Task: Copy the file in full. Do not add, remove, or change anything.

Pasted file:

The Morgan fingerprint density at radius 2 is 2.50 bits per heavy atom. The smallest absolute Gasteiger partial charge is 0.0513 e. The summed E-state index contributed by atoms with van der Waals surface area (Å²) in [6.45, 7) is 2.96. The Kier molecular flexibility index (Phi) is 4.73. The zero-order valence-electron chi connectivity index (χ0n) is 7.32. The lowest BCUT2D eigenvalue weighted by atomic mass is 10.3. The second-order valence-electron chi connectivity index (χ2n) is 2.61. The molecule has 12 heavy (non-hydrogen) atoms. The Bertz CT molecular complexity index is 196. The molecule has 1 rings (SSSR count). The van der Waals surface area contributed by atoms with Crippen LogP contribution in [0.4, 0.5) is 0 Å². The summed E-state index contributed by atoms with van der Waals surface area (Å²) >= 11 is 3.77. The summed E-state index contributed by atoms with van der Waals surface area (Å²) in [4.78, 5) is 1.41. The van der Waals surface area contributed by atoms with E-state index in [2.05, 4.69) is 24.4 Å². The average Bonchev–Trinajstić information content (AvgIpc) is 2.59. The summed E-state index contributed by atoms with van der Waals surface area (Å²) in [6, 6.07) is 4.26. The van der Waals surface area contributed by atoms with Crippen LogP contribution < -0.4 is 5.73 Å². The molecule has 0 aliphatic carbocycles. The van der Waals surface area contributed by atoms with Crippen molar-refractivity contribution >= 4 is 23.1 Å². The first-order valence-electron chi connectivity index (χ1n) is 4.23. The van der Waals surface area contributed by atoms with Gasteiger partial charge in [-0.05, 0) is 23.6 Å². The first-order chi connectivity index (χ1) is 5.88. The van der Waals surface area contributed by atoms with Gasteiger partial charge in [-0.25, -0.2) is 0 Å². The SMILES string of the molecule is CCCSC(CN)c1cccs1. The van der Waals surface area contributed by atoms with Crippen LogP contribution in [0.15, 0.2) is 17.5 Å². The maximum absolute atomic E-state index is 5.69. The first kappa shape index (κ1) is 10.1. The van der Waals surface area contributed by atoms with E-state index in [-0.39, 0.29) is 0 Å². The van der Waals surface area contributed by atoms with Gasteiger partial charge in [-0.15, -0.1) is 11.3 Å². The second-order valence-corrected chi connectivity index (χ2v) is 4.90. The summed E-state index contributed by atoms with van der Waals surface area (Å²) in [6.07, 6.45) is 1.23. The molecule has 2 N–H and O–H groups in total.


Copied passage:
The Morgan fingerprint density at radius 2 is 2.50 bits per heavy atom. The smallest absolute Gasteiger partial charge is 0.0513 e. The summed E-state index contributed by atoms with van der Waals surface area (Å²) in [6.45, 7) is 2.96. The Kier molecular flexibility index (Phi) is 4.73. The zero-order valence-electron chi connectivity index (χ0n) is 7.32. The lowest BCUT2D eigenvalue weighted by atomic mass is 10.3. The second-order valence-electron chi connectivity index (χ2n) is 2.61. The molecule has 12 heavy (non-hydrogen) atoms. The Bertz CT molecular complexity index is 196. The molecule has 1 rings (SSSR count). The van der Waals surface area contributed by atoms with Crippen LogP contribution in [0.4, 0.5) is 0 Å². The summed E-state index contributed by atoms with van der Waals surface area (Å²) >= 11 is 3.77. The summed E-state index contributed by atoms with van der Waals surface area (Å²) in [4.78, 5) is 1.41. The van der Waals surface area contributed by atoms with E-state index in [2.05, 4.69) is 24.4 Å². The average Bonchev–Trinajstić information content (AvgIpc) is 2.59. The summed E-state index contributed by atoms with van der Waals surface area (Å²) in [6, 6.07) is 4.26. The van der Waals surface area contributed by atoms with Crippen LogP contribution < -0.4 is 5.73 Å². The molecule has 0 aliphatic carbocycles. The van der Waals surface area contributed by atoms with Crippen molar-refractivity contribution >= 4 is 23.1 Å². The first-order valence-electron chi connectivity index (χ1n) is 4.23. The van der Waals surface area contributed by atoms with Gasteiger partial charge in [-0.05, 0) is 23.6 Å². The first-order chi connectivity index (χ1) is 5.88. The van der Waals surface area contributed by atoms with Gasteiger partial charge in [-0.25, -0.2) is 0 Å². The SMILES string of the molecule is CCCSC(CN)c1cccs1. The van der Waals surface area contributed by atoms with Crippen LogP contribution in [0.15, 0.2) is 17.5 Å². The maximum absolute atomic E-state index is 5.69. The first kappa shape index (κ1) is 10.1. The van der Waals surface area contributed by atoms with E-state index in [-0.39, 0.29) is 0 Å². The van der Waals surface area contributed by atoms with Gasteiger partial charge in [-0.15, -0.1) is 11.3 Å². The second-order valence-corrected chi connectivity index (χ2v) is 4.90. The summed E-state index contributed by atoms with van der Waals surface area (Å²) in [6.07, 6.45) is 1.23. The molecule has 2 N–H and O–H groups in total.